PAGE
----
Despite being banned for one year, Ohuruogu stood on the podium on Tuesday, basking in Olympic glory after finishing the 400-meter event at 49.62 seconds. Stunning is what many described the race, in which Shericka Williams of Jamaica took the silver while Sanya Richards of the United States, the event’s favorite, earned the bronze medal.

FYI, Ohuruogu missed three doping (steroid) tests in the period between October 2005 and July 2006 and because of those infringements she was served one-year ban lasting until August last year. After a mere three weeks after serving her ban, she won her world title in Osaka, Japan.

Subsequent to her third missed test, she received the ban from the International Association of Athletics Federations. Ohuruogu attempted to overturn the ban by taking her case to the Court of Arbitration for Sport. CAS upheld the decision of the IAAF.  CAS, however, stated that “no suggestion that she is guilty of taking drugs” and that “this case can be viewed in all the circumstances as a busy young athlete being forgetful”.

The Nigerian-born Ohuruogu also received a lifetime ban from the Olympics because of a British Olympic Association bylaw barring anyone with a doping conviction from representing Britain. She was able to challenge and won the BOA ban on appeal as the independent Sports Dispute Resolutions Panel agreed that there had been “significant mitigating circumstances.”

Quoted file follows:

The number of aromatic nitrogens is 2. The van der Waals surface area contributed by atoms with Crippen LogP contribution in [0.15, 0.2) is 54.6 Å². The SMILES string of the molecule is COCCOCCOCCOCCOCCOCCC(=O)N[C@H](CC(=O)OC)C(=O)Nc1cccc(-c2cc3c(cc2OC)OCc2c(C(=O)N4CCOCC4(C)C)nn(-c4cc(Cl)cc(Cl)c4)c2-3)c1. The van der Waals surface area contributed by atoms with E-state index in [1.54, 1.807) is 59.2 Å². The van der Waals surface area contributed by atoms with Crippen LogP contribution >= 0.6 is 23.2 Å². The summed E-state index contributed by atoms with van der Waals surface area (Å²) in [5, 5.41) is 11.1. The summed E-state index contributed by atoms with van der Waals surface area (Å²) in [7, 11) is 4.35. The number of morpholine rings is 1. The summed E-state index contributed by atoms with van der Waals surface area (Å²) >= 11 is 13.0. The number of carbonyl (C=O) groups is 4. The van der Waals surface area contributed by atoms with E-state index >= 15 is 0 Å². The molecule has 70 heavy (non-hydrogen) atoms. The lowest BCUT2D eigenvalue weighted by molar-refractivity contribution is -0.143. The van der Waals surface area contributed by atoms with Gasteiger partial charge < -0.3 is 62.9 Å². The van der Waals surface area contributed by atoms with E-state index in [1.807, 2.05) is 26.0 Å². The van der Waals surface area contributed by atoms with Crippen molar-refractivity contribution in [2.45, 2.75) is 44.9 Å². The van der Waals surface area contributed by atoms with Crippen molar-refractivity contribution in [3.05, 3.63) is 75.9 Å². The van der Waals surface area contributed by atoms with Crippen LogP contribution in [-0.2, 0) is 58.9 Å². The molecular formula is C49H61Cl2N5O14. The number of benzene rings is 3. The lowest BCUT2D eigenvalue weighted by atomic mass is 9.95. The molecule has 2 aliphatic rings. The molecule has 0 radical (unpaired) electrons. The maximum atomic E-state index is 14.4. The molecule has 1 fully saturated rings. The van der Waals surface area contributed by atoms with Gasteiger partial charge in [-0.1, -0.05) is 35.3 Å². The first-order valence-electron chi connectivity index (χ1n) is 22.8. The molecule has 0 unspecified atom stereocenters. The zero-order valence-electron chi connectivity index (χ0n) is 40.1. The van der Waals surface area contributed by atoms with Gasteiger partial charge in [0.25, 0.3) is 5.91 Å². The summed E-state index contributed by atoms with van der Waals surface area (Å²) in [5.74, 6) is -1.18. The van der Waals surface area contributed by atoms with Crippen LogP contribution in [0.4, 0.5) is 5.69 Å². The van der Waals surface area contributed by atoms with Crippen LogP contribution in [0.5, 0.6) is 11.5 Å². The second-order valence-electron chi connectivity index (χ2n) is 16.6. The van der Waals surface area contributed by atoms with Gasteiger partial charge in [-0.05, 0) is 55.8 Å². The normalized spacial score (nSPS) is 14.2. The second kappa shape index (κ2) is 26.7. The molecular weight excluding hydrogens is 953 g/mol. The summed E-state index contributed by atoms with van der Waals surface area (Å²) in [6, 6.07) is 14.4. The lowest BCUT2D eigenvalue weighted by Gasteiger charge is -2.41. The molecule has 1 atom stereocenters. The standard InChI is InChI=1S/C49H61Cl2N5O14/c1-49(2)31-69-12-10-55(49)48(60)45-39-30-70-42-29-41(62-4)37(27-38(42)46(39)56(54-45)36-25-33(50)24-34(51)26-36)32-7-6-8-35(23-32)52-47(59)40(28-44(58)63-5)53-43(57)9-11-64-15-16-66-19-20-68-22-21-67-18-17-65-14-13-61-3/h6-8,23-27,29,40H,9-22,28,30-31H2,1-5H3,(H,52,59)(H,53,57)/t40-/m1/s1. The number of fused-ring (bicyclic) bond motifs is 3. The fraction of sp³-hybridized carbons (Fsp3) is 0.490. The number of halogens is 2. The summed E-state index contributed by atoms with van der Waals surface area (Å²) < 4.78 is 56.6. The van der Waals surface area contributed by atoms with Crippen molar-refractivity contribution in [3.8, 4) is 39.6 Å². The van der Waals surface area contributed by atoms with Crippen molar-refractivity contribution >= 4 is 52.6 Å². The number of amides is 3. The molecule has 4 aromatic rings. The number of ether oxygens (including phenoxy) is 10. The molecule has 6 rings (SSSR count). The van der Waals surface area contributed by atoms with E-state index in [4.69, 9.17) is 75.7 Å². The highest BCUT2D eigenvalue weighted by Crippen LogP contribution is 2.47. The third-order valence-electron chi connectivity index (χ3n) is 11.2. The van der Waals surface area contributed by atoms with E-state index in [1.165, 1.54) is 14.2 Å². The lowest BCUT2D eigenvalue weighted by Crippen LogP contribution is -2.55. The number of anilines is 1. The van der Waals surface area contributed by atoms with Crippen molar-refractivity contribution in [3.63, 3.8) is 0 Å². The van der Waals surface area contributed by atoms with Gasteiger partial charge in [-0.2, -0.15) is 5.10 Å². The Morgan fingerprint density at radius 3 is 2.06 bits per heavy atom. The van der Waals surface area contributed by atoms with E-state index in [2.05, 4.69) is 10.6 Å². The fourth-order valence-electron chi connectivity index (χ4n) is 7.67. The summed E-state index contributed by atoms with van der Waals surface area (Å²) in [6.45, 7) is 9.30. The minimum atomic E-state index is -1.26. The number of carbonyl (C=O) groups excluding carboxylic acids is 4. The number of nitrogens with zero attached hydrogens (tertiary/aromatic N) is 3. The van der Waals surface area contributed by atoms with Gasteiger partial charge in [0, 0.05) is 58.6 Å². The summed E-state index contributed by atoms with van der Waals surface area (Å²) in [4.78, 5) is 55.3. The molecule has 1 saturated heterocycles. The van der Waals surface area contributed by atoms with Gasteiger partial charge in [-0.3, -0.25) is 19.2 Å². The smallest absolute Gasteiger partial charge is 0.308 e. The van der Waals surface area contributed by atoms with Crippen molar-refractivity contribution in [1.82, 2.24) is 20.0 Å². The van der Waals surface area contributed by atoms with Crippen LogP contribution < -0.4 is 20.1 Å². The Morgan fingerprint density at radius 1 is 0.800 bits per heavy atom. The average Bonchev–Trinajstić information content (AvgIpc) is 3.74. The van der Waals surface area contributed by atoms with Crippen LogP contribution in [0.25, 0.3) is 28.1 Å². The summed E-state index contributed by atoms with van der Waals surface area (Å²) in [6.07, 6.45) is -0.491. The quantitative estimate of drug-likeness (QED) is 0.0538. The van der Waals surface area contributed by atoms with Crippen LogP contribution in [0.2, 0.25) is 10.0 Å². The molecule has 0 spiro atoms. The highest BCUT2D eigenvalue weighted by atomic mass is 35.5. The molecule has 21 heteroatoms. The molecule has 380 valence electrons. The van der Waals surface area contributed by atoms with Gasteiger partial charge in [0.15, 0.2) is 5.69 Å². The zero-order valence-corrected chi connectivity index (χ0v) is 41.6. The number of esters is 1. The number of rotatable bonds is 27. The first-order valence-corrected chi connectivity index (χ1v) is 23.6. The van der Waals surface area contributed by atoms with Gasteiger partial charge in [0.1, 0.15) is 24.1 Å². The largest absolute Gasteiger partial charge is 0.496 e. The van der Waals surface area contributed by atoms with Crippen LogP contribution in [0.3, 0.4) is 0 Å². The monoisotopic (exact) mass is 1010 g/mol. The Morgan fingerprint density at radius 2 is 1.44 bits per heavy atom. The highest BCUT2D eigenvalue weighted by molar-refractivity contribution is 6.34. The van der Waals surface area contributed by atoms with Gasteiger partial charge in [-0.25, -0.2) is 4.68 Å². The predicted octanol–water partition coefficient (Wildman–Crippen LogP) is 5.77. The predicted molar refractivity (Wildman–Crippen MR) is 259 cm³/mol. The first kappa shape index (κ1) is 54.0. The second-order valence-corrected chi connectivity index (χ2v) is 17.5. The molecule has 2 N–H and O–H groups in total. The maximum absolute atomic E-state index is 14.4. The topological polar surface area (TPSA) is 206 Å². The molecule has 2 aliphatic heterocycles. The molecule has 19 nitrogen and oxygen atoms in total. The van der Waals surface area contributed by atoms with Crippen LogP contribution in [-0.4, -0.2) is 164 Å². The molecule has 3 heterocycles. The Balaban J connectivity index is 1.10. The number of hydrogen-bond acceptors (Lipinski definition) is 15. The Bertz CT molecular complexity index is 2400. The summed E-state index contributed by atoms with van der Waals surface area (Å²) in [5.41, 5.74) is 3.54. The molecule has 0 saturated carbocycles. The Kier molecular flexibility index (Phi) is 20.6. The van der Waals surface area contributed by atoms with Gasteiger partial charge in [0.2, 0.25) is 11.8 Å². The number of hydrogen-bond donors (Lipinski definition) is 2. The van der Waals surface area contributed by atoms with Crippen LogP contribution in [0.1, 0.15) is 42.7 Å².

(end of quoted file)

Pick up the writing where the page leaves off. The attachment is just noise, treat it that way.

We thought that being ‘forgetful’ is a lame excuse for going around dope tests, but it seems it’s considered as a valid reason. Other athletes, we’re sure, we’ll be a tad forgetful during screening time.

As for her recent victory in Beijing, Ohuruogo says: “I am just so proud of myself. I know I am the type of athlete who rises to the big occasion.”

The AFP describes Ohurougu’s winning moment and the dejection of those who aspired for the gold and lost it to the controversial Briton. The drama unfolds in Beijing:

Ohuruogu … looked out of it rounding the bend and with 100 metres to go.

(Sanya) Richards, who had said last week that she thought the Briton was fortunate to be competing here, looked at that point set fair for the gold she believed was her due after a miserable year suffering from a rare illness in 2007 as she had a clear lead.

However, down the straight the Jamaican-born naturalised American started to tie up and Ohuruogu’s more measured and controlled race paid off as she passed two Russians and then the final prize of 23-year-old Richards.

Ohuruogu crossed the line just ahead of the fast-finishing Williams, who had passed a tiring Richards.

Ohuruogu could scarcely believe what she had achieved, sinking to her knees and then lying on her back.

Richards, who as a result of Behcet’s disease suffered such bad mouth ulcers that she could not eat or talk and dreadful lesions on her legs, cut a dejected figure.

“I’m not well. I just worked so hard for this.

“This is so devastating for me. I was in control coming round the curve and then my right hamstring cramped on me.

“It went with 70 metres to go. I feel so betrayed by my body again.

“It’s such a tough break.”